• Information or Idea
    • Must Quote
    • Must Cite
    • Must Cite
    • From another source
  23. Paraphrasing

    Slide 28 - Paraphrasing

    • Expressing information and ideas obtained from others in your own words
    • You must still cite the source
  24. Paraphrasing

    Slide 29 - Paraphrasing

    • Common strategy:
    • Copy source, then change a few words
    • This is still plagiarism!
    • Expressing an idea in your own words also means expressing it in your own style!
  25. Suggestibility is the tendency to incorporate misleading information from external sources into personal recollections.

    Slide 30 - Suggestibility is the tendency to incorporate misleading information from external sources into personal recollections.

    • Suggestibility refers to the tendency to integrate misleading material from outside sources into personal memories (Schacter, Gilbert, Wegner, & Nock, 2014).
    • Original source:
    • (Exact words as they appear in Schacter, Gilbert, Wegner, and Nock, 2014, page 255)
    • Is this plagiarism?
  26. Suggestibility is the tendency to incorporate misleading information from external sources into personal recollections.

    Slide 32 - Suggestibility is the tendency to incorporate misleading information from external sources into personal recollections.

    • Suggestibility refers to the tendency to integrate misleading material from outside sources into personal memories (Schacter, Gilbert, Wegner, & Nock, 2014).
    • Original source:
    • (Exact words as they appear in Schacter, Gilbert, Wegner, and Nock, 2014, page 255)
    • Still plagiarized:
  27. Suggestibility is the tendency to incorporate misleading information from external sources into personal recollections.

    Slide 33 - Suggestibility is the tendency to incorporate misleading information from external sources into personal recollections.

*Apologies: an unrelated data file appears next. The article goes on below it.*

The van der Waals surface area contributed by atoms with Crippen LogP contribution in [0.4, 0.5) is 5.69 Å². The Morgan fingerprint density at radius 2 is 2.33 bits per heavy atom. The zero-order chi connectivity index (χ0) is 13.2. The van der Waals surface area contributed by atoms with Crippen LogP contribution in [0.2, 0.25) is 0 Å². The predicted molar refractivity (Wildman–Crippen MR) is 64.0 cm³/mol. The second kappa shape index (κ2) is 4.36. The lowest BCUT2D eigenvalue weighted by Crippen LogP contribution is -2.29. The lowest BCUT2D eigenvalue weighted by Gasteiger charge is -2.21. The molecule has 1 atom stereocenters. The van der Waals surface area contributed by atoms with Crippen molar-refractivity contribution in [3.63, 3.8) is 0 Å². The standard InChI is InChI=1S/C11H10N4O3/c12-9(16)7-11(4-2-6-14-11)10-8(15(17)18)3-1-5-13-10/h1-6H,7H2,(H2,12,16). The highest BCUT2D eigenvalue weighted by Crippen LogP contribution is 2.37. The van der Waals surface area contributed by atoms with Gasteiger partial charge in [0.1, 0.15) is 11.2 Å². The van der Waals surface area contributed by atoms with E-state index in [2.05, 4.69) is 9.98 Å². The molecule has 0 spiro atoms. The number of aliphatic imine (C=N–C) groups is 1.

• Suggestibility refers to the tendency to integrate misleading material from outside sources into personal memories (Schacter, Gilbert, Wegner, & Nock, 2014).
    • Still plagiarized:
    • Original source:
    • (Exact words as they appear in Schacter, Gilbert, Wegner, and Nock, 2014, page 255)
    • Suspect words!
    • Same sentence structure!
  28. Suggestibility is the tendency to incorporate misleading information from external sources into personal recollections.

    Slide 34 - Suggestibility is the tendency to incorporate misleading information from external sources into personal recollections.

    • Suggestibility refers to “the tendency to [integrate] misleading [material] from [outside] sources into personal [memories]” (Schacter, Gilbert, Wegner, & Nock, 2014, p. 255).
    • Original source:
    • (Exact words as they appear in Schacter, Gilbert, Wegner, and Nock, 2014, page 255)
    • Is this plagiarism?
  29. Suggestibility is the tendency to incorporate misleading information from external sources into personal recollections.

    Slide 36 - Suggestibility is the tendency to incorporate misleading information from external sources into personal recollections.

    • Suggestibility refers to “the tendency to [integrate] misleading [material] from [outside] sources into personal [memories]” (Schacter, Gilbert, Wegner, & Nock, 2014, p. 255).
    • Original source:
    • (Exact words as they appear in Schacter, Gilbert, Wegner, and Nock, 2014, page 255)
    • Not plagiarized, but awkward:
  30. Suggestibility is the tendency to incorporate misleading information from external sources into personal recollections.

    Slide 37 - Suggestibility is the tendency to incorporate misleading information from external sources into personal recollections.

    • Suggestibility occurs when our own memories are distorted by inaccurate information from outside sources.
    • Original source:
    • (Exact words as they appear in Schacter, Gilbert, Wegner, and Nock, 2014, page 255)
    • Is this plagiarism?
  31. Suggestibility is the tendency to incorporate misleading information from external sources into personal recollections.

    Slide 39 - Suggestibility is the tendency to incorporate misleading information from external sources into personal recollections.

    • Suggestibility occurs when our own memories are distorted by inaccurate information from outside sources.
    • Still plagiarized:
    • Original source:
    • (Exact words as they appear in Schacter, Gilbert, Wegner, and Nock, 2014, page 255)
    • Missing Citation!
  32. Suggestibility is the tendency to incorporate misleading information from external sources into personal recollections.

    Slide 40 - Suggestibility is the tendency to incorporate misleading information from external sources into personal recollections.

    • Suggestibility occurs when our own memories are distorted by inaccurate information from outside sources (Schacter, Gilbert, Wegner, & Nock, 2014).
    • Original source:
    • (Exact words as they appear in Schacter, Gilbert, Wegner, and Nock, 2014, page 255)
    • Is this plagiarism?
  33. Suggestibility is the tendency to incorporate misleading information from external sources into personal recollections.